[cfe-commits] r86001 - in /cfe/trunk: include/clang/Basic/DiagnosticSemaKinds.td lib/Sema/SemaDeclAttr.cpp test/Sema/callingconv.c test/Sema/stdcall-fastcall.c

John McCall rjmccall at apple.com
Wed Nov 4 16:30:31 PST 2009

Daniel Dunbar wrote:
> On Wed, Nov 4, 2009 at 2:08 PM, John McCall <rjmccall at apple.com> wrote:
>> Daniel Dunbar wrote:
>> On Tue, Nov 3, 2009 at 7:36 PM, John McCall <rjmccall at apple.com> wrote:
>> +def err_cconv_knr : Error<
>> +  "function with no prototype cannot use '%0' calling convention">;
>> I'm not sure if we already have a canonical way of referring to this,
>> but IIRC we already use "K&R" in other places, which may be more
>> meaningful than "function with no prototype".
>> I disagree.  I think very few people know what K&R syntax is, outside of a
>> vague memory that they should (but usually don't) remember to write "(void)"
>> instead of "()" when declaring a nullary function.  ANSI C programmers
>> should at least be more familiar with the concept of a prototype.  The vast
>> majority of people encountering this error are going to be people who've
>> accidentally written their nullary function without void.
> I'm arguing more for normalizing the diagnostics than one particular
> spelling, I'm also not sure which one is best.


>> ...not that there's really any point to declaring a nullary function
>> fastcall, at least not in any of the conventions calling themselves
>> 'fastcall' that I know about.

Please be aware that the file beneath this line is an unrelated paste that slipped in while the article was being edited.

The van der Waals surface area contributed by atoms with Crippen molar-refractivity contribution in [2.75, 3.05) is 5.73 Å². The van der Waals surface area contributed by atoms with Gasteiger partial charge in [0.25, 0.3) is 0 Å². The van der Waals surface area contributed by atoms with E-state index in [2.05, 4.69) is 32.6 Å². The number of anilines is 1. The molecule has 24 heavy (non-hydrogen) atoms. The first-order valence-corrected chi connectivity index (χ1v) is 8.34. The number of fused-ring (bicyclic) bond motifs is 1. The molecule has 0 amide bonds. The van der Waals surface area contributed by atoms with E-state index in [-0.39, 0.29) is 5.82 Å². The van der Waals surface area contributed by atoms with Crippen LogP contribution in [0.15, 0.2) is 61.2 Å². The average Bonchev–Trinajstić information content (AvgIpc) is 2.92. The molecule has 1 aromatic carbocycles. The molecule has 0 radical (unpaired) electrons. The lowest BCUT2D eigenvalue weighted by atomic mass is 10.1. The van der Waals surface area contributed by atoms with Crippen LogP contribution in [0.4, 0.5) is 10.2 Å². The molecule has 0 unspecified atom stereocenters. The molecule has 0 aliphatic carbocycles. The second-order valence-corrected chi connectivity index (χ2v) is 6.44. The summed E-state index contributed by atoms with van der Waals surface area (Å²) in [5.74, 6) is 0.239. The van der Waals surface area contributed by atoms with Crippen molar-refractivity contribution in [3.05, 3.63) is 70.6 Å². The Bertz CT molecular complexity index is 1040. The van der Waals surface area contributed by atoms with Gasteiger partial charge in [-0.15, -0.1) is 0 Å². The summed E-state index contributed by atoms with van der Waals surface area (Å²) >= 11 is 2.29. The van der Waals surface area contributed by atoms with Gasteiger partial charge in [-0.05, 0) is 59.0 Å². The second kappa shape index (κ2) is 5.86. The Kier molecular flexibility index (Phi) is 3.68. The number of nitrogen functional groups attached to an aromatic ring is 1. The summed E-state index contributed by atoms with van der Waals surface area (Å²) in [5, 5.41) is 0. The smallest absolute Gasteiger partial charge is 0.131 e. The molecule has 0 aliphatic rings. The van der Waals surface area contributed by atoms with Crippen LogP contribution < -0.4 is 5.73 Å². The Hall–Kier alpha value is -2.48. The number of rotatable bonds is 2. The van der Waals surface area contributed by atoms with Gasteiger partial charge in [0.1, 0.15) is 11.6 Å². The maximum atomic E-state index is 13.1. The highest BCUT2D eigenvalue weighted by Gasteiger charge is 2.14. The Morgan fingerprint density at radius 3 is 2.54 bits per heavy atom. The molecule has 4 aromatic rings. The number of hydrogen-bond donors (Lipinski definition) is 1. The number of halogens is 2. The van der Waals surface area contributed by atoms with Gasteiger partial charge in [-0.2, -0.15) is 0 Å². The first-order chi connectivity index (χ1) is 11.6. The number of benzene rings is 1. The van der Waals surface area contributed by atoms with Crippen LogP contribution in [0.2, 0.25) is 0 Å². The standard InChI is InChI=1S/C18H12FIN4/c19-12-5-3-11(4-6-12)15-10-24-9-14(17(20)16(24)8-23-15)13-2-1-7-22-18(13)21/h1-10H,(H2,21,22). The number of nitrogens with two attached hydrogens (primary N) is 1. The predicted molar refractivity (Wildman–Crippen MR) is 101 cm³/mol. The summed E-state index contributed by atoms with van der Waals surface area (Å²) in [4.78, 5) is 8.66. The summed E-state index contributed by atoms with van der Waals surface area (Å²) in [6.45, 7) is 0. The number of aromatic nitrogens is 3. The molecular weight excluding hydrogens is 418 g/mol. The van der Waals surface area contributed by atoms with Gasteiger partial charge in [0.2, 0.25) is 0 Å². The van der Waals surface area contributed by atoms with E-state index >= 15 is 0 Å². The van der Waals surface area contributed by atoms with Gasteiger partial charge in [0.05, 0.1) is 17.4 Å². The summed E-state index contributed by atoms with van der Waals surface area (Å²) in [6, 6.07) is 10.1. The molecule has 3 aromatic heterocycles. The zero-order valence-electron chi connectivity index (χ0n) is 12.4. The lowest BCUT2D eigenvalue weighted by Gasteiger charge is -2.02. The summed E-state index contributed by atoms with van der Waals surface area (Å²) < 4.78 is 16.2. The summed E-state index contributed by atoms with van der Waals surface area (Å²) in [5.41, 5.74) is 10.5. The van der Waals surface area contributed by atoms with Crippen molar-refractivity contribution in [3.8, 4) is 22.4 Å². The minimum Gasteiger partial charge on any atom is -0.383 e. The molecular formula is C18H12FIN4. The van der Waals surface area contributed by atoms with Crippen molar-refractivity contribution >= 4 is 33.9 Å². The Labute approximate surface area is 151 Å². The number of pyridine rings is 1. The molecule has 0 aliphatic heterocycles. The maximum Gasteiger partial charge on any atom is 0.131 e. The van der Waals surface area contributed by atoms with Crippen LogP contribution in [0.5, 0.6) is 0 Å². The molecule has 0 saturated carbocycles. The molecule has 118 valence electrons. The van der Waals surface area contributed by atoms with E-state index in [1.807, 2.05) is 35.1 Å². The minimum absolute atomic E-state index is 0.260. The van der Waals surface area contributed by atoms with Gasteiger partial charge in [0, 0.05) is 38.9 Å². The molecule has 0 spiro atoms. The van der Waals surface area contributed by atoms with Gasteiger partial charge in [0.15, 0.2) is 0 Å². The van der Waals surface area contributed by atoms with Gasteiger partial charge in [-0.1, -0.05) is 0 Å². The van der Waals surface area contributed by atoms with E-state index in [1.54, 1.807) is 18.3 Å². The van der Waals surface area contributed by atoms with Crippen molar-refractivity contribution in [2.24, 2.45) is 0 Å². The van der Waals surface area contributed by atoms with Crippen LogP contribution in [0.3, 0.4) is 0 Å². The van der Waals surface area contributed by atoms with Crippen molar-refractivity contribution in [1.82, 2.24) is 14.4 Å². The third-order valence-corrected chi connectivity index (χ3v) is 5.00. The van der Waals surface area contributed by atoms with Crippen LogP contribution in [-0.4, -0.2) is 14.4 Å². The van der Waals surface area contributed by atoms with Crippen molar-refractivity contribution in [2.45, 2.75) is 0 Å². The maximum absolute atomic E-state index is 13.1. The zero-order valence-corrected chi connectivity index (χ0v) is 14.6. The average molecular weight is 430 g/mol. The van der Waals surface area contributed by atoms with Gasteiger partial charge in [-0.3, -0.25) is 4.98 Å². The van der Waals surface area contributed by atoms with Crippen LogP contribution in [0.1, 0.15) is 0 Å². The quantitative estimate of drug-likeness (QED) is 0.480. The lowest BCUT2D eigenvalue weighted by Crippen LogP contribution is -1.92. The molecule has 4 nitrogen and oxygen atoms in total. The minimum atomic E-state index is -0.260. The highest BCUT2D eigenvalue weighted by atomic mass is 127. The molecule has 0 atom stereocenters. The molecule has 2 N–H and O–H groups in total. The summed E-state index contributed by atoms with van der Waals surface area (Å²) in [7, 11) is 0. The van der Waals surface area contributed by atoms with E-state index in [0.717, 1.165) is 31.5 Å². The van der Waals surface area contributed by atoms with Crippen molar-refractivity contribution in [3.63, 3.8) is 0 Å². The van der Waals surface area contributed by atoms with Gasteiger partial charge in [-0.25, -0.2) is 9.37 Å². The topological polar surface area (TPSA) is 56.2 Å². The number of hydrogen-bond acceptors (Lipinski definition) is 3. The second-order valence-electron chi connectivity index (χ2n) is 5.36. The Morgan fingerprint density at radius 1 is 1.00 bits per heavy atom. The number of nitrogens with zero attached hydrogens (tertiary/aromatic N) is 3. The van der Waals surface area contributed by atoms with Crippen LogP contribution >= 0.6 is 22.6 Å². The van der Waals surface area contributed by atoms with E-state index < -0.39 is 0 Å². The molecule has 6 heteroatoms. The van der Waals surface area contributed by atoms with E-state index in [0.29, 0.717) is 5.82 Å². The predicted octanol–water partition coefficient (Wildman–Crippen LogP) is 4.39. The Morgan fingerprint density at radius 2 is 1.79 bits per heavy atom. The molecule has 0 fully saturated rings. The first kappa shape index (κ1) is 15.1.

> FWIW, this is also an argument that anyone who did this would not, in
> fact, have a nullary function.

You'd be surprised;  a lot of novice programmers learn about calling 
conventions for the first time and start slapping 'fastcall' on 
everything, because obviously it makes things faster, right?

>> That said, maybe we should say "K&R" and just provide a fixit to put 'void'
>> in the argument list.
> We don't want to fixit things unless we know the fixit is correct,
> that wouldn't apply here.

I have two responses to this.

The first is that we obviously wouldn't suggest this fixit on 
definitions with non-trivial K&R arguments.

The second is that I think this policy about fixits is both (1) 
misguided and (2) not really being followed with any consistency.  I 
mean, the parser has a fixit which inserts semicolons at the end of 
declarations;  there's no way that that's 100% correct, but it's still 
the most likely solution, so it's still really useful.  -Wparentheses 
has a fixit which inserts the parentheses;  that's useful because it 
tells the user how to suppress the diagnostic, but if we really think 
it's 100% correct, we shouldn't bother emitting the diagnostic in the 
first place.

The truth is that users should never blindly apply fixits, and any tool 
which lets them do so is probably really dangerous.  Once you accept 
that, fixits become just another axis of communication, suggesting the 
likely source of errors and how they might be resolved.

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